Unique names for blockchain assured food products

The blockchain is a theme that is frequently discussed online, to the point where you could say that it is somewhat over scrutinized; just search the term on Medium. For that reason, this article will only outline the essentials in order to illustrate a project concept I recently worked on.

The term “blockchain” refers to any growing list of records that are linked using cryptography. It’s called a chain because each record, or block, contains information about the identity of the previous block. As everything is connected, this means that by design, a blockchain is resistant to the modification of data. Therefore, its two major advantages are that it is both secure and decentralised.

Despite public confusion and occasional skepticism of the blockchain, several industries are already successfully using it. The most notable are cryptocurrencies such as Bitcoin and Ethereum, but it is also used in other contexts, such as to assure of the provenance of diamonds and in the facilitation of smart contracts.

Another application is in the food supply chain, which is one domain that the company Ambrosus is addressing. Their overall aim is to use the technology to reduce industry costs such as those due to product spoilage or recall. In order to do this, they are developing a system that will collect data about a product as it moves along the supply chain using sensors. This will be recorded using blockchain and will give details about a product’s producer, location and quality at different stages. Each product would have an individual profile that stores details about its journey along the supply chain.

As part of the MAS in Design Research for Digital Innovation at EPFL+ECAL Lab, we collaborated with Ambrosus on a semester project which aimed to generate ideas about how design could influence this work. After spending some time researching the subject and discussing the challenges faced by Ambrosus with them, I came up with the following objectives.

I wanted to find a way to physically attach the blockchain data to a product in a way that was systematic, but that didn’t use a barcode, QR code or series of numbers. I also wanted to meaningfully communicate the individuality of products to consumers and give value to them being blockchain assured. My idea was then to create unique names for each product.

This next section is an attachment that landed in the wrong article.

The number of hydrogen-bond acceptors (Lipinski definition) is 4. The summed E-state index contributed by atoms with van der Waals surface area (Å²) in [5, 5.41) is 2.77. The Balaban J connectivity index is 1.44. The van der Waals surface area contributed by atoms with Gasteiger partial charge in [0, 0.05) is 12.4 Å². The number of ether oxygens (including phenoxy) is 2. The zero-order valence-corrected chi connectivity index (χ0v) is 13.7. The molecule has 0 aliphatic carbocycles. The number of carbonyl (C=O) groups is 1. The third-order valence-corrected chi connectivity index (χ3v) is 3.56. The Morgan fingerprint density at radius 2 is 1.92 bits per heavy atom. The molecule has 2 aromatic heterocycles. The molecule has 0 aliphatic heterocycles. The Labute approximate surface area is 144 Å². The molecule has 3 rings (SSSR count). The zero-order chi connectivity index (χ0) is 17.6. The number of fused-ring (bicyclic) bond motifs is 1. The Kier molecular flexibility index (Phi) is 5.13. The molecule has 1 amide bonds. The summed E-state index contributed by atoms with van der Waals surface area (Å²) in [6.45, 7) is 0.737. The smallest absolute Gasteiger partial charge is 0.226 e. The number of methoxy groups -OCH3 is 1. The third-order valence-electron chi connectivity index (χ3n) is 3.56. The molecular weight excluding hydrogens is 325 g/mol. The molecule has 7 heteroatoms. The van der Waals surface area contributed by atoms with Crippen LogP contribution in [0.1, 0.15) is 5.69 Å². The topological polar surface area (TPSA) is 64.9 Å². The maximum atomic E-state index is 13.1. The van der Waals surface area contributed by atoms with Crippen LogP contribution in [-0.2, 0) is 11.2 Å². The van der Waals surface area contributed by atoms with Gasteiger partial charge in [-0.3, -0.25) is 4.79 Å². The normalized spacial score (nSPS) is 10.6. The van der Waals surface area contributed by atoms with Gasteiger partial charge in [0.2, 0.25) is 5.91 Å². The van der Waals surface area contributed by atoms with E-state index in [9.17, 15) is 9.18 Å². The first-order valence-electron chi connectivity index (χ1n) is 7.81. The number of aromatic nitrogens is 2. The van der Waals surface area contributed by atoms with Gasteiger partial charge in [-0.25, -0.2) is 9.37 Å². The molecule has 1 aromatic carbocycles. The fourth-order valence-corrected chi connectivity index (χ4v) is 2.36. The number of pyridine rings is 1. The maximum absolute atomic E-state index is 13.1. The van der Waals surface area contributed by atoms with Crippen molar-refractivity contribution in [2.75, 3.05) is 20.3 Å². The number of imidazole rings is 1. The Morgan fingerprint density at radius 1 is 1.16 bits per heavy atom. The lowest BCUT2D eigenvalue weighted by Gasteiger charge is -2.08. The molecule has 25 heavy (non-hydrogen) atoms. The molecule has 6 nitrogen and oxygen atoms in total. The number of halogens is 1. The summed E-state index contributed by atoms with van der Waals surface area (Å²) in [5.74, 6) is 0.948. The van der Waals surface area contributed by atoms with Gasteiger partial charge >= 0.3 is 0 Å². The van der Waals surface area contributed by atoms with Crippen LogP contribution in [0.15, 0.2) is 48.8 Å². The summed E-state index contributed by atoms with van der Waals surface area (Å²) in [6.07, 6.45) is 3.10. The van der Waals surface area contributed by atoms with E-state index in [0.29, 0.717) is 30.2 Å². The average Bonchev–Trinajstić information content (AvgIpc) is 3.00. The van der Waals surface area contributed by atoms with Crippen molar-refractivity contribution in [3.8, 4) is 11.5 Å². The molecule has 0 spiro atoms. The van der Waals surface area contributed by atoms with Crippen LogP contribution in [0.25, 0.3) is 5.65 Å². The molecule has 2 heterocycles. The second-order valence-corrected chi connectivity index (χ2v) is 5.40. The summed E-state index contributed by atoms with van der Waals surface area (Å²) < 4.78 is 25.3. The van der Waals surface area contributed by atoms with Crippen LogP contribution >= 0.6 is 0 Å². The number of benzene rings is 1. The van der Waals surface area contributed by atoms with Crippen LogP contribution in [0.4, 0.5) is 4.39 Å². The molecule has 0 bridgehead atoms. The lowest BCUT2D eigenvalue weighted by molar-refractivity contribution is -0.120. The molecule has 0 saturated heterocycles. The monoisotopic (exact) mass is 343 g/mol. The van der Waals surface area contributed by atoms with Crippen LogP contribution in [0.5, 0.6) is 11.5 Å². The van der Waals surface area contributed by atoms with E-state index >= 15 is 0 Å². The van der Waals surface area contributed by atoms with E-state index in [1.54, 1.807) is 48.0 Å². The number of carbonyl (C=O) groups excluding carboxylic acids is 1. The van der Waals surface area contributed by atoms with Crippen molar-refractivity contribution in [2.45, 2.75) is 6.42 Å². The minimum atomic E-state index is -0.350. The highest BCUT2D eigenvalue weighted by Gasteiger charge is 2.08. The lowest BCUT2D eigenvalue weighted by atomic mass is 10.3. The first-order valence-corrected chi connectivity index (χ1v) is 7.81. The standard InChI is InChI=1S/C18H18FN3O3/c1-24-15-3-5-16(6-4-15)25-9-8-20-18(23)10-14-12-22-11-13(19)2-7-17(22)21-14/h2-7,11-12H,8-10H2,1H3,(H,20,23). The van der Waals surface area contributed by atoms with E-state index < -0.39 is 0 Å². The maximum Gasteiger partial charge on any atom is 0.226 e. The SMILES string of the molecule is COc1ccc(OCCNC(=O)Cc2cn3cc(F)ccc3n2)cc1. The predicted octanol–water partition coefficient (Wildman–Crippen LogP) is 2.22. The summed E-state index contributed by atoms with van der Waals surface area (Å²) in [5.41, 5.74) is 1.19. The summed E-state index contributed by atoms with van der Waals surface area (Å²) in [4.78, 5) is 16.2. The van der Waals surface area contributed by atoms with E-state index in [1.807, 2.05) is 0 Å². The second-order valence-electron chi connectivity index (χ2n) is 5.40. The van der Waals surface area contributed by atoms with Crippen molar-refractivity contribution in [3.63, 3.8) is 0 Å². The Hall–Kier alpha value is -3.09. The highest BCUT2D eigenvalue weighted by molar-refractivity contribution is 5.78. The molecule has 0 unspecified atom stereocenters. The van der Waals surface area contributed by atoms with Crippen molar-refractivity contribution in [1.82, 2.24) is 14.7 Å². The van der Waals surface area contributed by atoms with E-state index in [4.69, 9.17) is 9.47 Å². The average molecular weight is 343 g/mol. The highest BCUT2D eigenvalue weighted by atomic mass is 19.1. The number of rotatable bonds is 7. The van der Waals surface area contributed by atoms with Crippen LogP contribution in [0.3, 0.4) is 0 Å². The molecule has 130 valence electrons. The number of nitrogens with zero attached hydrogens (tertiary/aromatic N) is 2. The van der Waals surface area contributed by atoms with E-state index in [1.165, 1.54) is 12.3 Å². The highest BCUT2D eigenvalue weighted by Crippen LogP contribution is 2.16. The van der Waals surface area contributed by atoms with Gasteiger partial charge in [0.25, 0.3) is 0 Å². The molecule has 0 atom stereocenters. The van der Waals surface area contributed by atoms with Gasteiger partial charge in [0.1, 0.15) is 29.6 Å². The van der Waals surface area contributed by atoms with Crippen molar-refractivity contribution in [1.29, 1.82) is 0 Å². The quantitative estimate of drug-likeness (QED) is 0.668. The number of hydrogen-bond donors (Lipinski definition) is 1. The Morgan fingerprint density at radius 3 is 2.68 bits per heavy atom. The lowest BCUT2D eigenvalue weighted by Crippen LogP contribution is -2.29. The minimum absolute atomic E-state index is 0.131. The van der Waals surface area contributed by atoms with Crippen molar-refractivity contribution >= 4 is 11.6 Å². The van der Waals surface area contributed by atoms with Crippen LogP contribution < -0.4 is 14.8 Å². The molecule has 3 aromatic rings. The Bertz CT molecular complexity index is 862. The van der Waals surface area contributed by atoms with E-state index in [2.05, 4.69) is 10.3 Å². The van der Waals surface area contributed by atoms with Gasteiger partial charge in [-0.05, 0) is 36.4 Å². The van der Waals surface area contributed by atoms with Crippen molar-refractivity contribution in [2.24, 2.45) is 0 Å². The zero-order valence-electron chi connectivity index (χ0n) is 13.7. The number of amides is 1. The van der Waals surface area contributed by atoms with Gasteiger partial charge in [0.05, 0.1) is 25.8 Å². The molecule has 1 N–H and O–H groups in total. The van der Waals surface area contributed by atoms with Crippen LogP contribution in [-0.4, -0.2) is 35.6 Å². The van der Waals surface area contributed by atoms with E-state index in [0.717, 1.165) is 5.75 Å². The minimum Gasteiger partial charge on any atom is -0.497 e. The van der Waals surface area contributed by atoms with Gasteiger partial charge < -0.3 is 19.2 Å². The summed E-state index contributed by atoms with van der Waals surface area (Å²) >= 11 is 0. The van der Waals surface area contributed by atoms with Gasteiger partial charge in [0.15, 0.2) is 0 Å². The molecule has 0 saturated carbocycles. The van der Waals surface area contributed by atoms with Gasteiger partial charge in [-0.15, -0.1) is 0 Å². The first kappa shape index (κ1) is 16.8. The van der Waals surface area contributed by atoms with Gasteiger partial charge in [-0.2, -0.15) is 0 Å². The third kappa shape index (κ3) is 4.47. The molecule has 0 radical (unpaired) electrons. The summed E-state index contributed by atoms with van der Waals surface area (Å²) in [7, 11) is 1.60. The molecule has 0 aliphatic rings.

I was inspired by other systems that opt for words over numbers. For example, the London Underground network uses names to describe the lines, compared to the metro in Paris or New York which use numbers. Indeed, with some further digging, I discovered that words have been found to be easier to remember and less prone to error when communicating than alternatives. I was also motivated to see that this can work on a larger scale with the project what3words, a mapping system that has assigned individual three-word names to 3x3 metre squared spaces around the globe. These examples show that naming can be a format that is scalable, efficient and human.

My naming system for food products would work in a similar way where each product would have 3 names. The first and second name would be selected at random from a database of names from around the world. The third name would be shared by all products with the same barcode, acting as a kind of family name. Other rules would apply to make the system efficient and feasible. For example, all names would have to use the same alphabet, there would a restriction on the number of characters in the name, and two very similar names would not be put together.

Concept mock-ups

The rest of the system is be flexible depending on the market or technology available. The unique name could be printed on the product like a barcode or best before date, included in the packaging itself or even lasered onto the product. This could then be entered on a website, sent by SMS, or scanned by the consumer. The information given back to them could relate to dietary, ethical or health standard requirements, or anything relating to the data collected about the product. In short, the naming system allows multiple directions to be taken, but in itself is a unique, scalable and meaningful code for every product.

In order to demonstrate the concept, I made a short and playful animation with an otter as the main character.

Research Assistant in Design at EPFL+ECAL Lab

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